Randall Kennedy is one of those rare voices in academia who questions the prevailing leftist orthodoxy from the left.
The veteran Harvard Law School professor, noted for his scholarship on race, has denounced the campus sexual assault documentary The Hunting Ground as “propaganda,” urged students not to invent racism out of thin air, and mocked another university for its “farce” of punishing a white professor who used the n-word in a class discussion of … the n-word.
Now he’s taking on his own university (again) for punishing his law colleague Ronald Sullivan on the basis of representing Harvey Weinstein in his criminal trial on sexual assault charges.
Kennedy writes in The New York Times that Harvard would have fired the civil rights legend and Supreme Court Justice Thurgood Marshall under the test it used to force Sullivan out of his position as faculty dean of Winthrop House.
While Dean of the College Rakesh Khurana didn’t mention Sullivan’s representation of Weinstein as a conflict with his role of faculty dean, “[t]he upshot is that Harvard College appears to have ratified the proposition that it is inappropriate for a faculty dean to defend a person reviled by a substantial number of students,” Kennedy writes.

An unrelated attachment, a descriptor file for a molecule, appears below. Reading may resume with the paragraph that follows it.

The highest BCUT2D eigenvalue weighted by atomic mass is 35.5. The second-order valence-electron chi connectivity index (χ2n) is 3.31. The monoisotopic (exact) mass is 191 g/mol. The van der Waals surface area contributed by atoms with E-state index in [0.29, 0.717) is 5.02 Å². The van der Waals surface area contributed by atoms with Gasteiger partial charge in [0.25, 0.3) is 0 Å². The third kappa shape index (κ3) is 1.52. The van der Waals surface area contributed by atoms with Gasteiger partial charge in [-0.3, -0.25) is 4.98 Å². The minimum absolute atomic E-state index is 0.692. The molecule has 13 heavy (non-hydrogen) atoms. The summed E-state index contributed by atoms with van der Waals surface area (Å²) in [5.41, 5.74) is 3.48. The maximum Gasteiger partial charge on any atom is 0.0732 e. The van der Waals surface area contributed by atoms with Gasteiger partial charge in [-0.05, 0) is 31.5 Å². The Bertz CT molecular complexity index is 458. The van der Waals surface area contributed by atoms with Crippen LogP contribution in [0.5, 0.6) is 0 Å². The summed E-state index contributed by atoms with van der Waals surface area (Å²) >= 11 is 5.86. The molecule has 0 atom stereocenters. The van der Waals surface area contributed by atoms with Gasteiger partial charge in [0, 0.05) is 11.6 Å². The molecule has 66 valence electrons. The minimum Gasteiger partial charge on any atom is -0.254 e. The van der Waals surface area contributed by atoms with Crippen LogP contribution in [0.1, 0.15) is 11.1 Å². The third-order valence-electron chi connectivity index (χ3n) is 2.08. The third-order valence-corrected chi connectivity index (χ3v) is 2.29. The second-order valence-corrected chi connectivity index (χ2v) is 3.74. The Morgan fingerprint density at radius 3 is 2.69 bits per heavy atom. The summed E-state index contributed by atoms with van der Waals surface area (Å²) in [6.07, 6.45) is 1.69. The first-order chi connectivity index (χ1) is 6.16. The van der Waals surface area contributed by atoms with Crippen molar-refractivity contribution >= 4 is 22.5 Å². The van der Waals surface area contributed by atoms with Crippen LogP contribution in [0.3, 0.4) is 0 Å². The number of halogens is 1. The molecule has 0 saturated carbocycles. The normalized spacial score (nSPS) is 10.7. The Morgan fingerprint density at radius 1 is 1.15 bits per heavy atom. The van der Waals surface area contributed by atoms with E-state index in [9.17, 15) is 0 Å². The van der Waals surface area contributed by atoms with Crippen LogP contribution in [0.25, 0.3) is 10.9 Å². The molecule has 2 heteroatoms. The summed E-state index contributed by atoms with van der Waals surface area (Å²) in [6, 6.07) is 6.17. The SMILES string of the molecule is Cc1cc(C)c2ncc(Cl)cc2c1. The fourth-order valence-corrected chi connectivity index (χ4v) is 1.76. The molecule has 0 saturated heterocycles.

He asks how Harvard might respond to similar student complaints of feeling unsafe with other kinds of house leaders:
Suppose atheist students claimed that they did not feel “safe” confiding in a faculty dean who was an outspoken Christian or if conservative students claimed that they did not feel “safe” confiding in a faculty dean who was a prominent leftist. … One would hope that they would say that the acceptability of a faculty dean must rest upon the way in which he meets his duties, not on his personal beliefs or professional associations. One would hope, in short, that Harvard would seek to educate its students and not simply defer to vague apprehensions or pander to the imperatives of misguided rage.
Student activists are enraged at “anyone daring to breach the wall of ostracism surrounding” Weinstein, who is still presumed innocent, yet they showed no such qualms about Sullivan successfully representing a convicted murder, the late football player Aaron Hernandez, Kennedy notes.
Administrators could have stood up to these opponents of representation for unpopular defendants, but some of them obviously are “guided by an affinity for the belief that Mr. Sullivan’s representation of Mr. Weinstein constituted a betrayal of enlightened judgment,” he says.